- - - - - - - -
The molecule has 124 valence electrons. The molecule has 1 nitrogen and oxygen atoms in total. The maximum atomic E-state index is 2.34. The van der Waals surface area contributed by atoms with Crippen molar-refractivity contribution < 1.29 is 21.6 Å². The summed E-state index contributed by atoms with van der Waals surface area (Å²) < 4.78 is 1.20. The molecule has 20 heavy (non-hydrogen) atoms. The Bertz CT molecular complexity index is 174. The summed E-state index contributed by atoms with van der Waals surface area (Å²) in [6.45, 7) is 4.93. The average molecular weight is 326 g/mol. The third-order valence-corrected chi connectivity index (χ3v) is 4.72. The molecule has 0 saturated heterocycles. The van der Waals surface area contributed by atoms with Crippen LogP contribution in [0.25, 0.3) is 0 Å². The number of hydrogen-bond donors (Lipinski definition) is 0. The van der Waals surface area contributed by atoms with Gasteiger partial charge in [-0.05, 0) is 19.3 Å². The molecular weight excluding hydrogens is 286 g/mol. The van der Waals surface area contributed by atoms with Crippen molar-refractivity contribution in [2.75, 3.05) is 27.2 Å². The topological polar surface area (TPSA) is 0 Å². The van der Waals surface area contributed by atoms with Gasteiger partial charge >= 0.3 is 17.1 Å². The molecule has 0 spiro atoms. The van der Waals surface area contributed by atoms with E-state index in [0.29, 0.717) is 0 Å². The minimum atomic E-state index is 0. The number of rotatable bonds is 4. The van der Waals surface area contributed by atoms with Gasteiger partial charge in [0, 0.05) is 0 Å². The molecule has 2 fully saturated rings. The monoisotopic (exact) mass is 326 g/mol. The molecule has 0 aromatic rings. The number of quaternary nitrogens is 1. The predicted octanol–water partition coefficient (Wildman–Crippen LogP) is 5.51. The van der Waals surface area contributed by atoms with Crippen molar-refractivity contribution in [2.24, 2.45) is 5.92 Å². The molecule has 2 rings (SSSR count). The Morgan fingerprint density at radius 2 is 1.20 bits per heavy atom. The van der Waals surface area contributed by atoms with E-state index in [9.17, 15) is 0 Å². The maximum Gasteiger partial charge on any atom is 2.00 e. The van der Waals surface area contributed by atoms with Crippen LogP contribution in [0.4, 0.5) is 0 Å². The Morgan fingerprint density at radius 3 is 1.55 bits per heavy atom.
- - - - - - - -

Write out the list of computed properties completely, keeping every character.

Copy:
The molecule has 124 valence electrons. The molecule has 1 nitrogen and oxygen atoms in total. The maximum atomic E-state index is 2.34. The van der Waals surface area contributed by atoms with Crippen molar-refractivity contribution < 1.29 is 21.6 Å². The summed E-state index contributed by atoms with van der Waals surface area (Å²) < 4.78 is 1.20. The molecule has 20 heavy (non-hydrogen) atoms. The Bertz CT molecular complexity index is 174. The summed E-state index contributed by atoms with van der Waals surface area (Å²) in [6.45, 7) is 4.93. The average molecular weight is 326 g/mol. The third-order valence-corrected chi connectivity index (χ3v) is 4.72. The molecule has 0 saturated heterocycles. The van der Waals surface area contributed by atoms with Crippen LogP contribution in [0.25, 0.3) is 0 Å². The number of hydrogen-bond donors (Lipinski definition) is 0. The van der Waals surface area contributed by atoms with Gasteiger partial charge in [-0.05, 0) is 19.3 Å². The molecular weight excluding hydrogens is 286 g/mol. The van der Waals surface area contributed by atoms with Crippen molar-refractivity contribution in [2.75, 3.05) is 27.2 Å². The topological polar surface area (TPSA) is 0 Å². The van der Waals surface area contributed by atoms with Gasteiger partial charge >= 0.3 is 17.1 Å². The molecule has 0 spiro atoms. The van der Waals surface area contributed by atoms with E-state index in [0.29, 0.717) is 0 Å². The minimum atomic E-state index is 0. The number of rotatable bonds is 4. The van der Waals surface area contributed by atoms with Gasteiger partial charge in [0, 0.05) is 0 Å². The molecule has 2 fully saturated rings. The monoisotopic (exact) mass is 326 g/mol. The molecule has 0 aromatic rings. The number of quaternary nitrogens is 1. The predicted octanol–water partition coefficient (Wildman–Crippen LogP) is 5.51. The van der Waals surface area contributed by atoms with Crippen molar-refractivity contribution in [2.24, 2.45) is 5.92 Å². The molecule has 2 rings (SSSR count). The Morgan fingerprint density at radius 2 is 1.20 bits per heavy atom. The van der Waals surface area contributed by atoms with E-state index in [9.17, 15) is 0 Å². The maximum Gasteiger partial charge on any atom is 2.00 e. The van der Waals surface area contributed by atoms with Crippen LogP contribution in [0.4, 0.5) is 0 Å². The Morgan fingerprint density at radius 3 is 1.55 bits per heavy atom.